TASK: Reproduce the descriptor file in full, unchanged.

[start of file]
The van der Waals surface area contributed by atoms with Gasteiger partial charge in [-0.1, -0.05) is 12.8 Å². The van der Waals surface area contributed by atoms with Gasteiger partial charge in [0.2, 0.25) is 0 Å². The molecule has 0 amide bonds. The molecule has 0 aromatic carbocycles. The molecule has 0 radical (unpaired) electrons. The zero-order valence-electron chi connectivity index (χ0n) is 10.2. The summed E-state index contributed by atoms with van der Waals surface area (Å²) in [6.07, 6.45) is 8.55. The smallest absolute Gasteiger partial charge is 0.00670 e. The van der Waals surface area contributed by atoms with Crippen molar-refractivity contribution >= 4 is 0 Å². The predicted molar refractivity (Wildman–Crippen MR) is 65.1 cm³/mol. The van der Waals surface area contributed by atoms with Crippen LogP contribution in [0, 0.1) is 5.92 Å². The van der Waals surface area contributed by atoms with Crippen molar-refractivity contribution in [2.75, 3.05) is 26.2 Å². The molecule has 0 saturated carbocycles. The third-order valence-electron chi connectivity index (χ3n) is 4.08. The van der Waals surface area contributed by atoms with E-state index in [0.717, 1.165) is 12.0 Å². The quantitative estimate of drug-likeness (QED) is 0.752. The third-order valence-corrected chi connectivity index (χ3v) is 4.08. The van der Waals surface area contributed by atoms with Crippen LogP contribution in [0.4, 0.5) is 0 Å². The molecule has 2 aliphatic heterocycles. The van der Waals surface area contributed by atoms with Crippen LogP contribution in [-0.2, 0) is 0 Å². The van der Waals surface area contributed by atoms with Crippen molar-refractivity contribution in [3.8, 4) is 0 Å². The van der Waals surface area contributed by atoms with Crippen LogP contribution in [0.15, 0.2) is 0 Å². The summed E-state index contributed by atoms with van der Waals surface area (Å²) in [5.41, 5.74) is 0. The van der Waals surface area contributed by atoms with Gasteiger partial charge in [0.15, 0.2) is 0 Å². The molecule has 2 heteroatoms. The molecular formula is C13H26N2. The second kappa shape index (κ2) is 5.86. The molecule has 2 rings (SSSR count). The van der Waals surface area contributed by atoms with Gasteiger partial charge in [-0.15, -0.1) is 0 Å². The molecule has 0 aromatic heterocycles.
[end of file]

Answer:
The van der Waals surface area contributed by atoms with Gasteiger partial charge in [-0.1, -0.05) is 12.8 Å². The van der Waals surface area contributed by atoms with Gasteiger partial charge in [0.2, 0.25) is 0 Å². The molecule has 0 amide bonds. The molecule has 0 aromatic carbocycles. The molecule has 0 radical (unpaired) electrons. The zero-order valence-electron chi connectivity index (χ0n) is 10.2. The summed E-state index contributed by atoms with van der Waals surface area (Å²) in [6.07, 6.45) is 8.55. The smallest absolute Gasteiger partial charge is 0.00670 e. The van der Waals surface area contributed by atoms with Crippen molar-refractivity contribution >= 4 is 0 Å². The predicted molar refractivity (Wildman–Crippen MR) is 65.1 cm³/mol. The van der Waals surface area contributed by atoms with Crippen LogP contribution in [0, 0.1) is 5.92 Å². The van der Waals surface area contributed by atoms with Crippen molar-refractivity contribution in [2.75, 3.05) is 26.2 Å². The molecule has 0 saturated carbocycles. The third-order valence-electron chi connectivity index (χ3n) is 4.08. The van der Waals surface area contributed by atoms with E-state index in [0.717, 1.165) is 12.0 Å². The quantitative estimate of drug-likeness (QED) is 0.752. The third-order valence-corrected chi connectivity index (χ3v) is 4.08. The van der Waals surface area contributed by atoms with Crippen LogP contribution in [0.4, 0.5) is 0 Å². The molecule has 2 aliphatic heterocycles. The van der Waals surface area contributed by atoms with Crippen LogP contribution in [-0.2, 0) is 0 Å². The van der Waals surface area contributed by atoms with Crippen molar-refractivity contribution in [3.8, 4) is 0 Å². The van der Waals surface area contributed by atoms with Crippen LogP contribution in [0.15, 0.2) is 0 Å². The summed E-state index contributed by atoms with van der Waals surface area (Å²) in [5.41, 5.74) is 0. The van der Waals surface area contributed by atoms with Gasteiger partial charge in [0.15, 0.2) is 0 Å². The molecule has 2 heteroatoms. The molecular formula is C13H26N2. The second kappa shape index (κ2) is 5.86. The molecule has 2 rings (SSSR count). The van der Waals surface area contributed by atoms with Gasteiger partial charge in [-0.15, -0.1) is 0 Å². The molecule has 0 aromatic heterocycles.